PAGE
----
Low income housing units have no effect on nearby property values, according to a new study by real estate company Trulia. The finding comes at a time when there are some concerns around affordable housing through Florida.
Some of the most common concerns around affordable housing construction are tied to home values. But this study reaffirms a body of research that undermines those fears. And it works to counteract the so-called NIMBY mindset, meaning ‘not in my backyard’. A proposed tiny house development in Fort Braden was met with similar concerns earlier this year. Florida Housing Coalition President Jaimie Ross says too many picture slums when they hear the word affordable.
“Today’s affordable housing is built by the private sector, using the tax credit program predominantly. It’s beautiful housing, it looks just like market rate housing, meaning housing that’s not affordable. Has all the same outward finishes, beautiful design,” Ross said.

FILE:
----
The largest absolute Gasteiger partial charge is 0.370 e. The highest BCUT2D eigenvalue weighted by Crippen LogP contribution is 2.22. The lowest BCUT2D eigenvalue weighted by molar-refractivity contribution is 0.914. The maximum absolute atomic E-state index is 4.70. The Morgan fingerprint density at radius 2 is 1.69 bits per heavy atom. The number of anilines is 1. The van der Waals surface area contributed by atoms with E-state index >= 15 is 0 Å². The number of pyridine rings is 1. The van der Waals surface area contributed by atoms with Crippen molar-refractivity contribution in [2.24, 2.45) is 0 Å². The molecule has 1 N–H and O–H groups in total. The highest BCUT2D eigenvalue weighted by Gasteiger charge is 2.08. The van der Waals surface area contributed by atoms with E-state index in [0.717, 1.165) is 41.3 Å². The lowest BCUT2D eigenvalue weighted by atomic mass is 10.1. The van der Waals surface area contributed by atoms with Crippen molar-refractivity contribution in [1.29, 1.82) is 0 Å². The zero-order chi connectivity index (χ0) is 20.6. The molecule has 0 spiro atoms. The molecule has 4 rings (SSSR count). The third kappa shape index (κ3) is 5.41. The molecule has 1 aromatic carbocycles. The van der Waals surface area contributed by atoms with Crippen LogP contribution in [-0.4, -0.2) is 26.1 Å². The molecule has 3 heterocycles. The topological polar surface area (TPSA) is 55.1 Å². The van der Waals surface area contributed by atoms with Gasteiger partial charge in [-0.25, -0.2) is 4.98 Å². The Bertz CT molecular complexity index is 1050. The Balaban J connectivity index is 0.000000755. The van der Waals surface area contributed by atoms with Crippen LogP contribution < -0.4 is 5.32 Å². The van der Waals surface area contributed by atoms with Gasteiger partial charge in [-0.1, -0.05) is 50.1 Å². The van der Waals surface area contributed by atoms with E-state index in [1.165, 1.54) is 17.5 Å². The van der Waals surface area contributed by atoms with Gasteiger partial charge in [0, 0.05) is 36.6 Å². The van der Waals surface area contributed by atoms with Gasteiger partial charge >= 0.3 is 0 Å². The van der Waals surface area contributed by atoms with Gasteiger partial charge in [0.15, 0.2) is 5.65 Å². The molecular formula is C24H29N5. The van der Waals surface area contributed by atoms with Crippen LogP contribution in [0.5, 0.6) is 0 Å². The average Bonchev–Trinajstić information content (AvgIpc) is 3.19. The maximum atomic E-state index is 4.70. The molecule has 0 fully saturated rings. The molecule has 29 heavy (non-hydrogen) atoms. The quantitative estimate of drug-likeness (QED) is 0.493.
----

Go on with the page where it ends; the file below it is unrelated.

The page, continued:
Ross says public education and outreach from developers can help combat the negative stereotypes of affordable housing.
Leon County Housing Services Manager Lamarr Kemp agrees that more education is needed.
“Their only understanding of affordable housing is Section 8, welfare type based housing. So I think that’s the objection when they hear the word affordable housing, without knowing what affordable housing truly is,” Kemp said.
Housing is technically affordable when it costs a resident 30% of their monthly income. Kemp says housing should not be a financial burden for anyone, regardless of income level.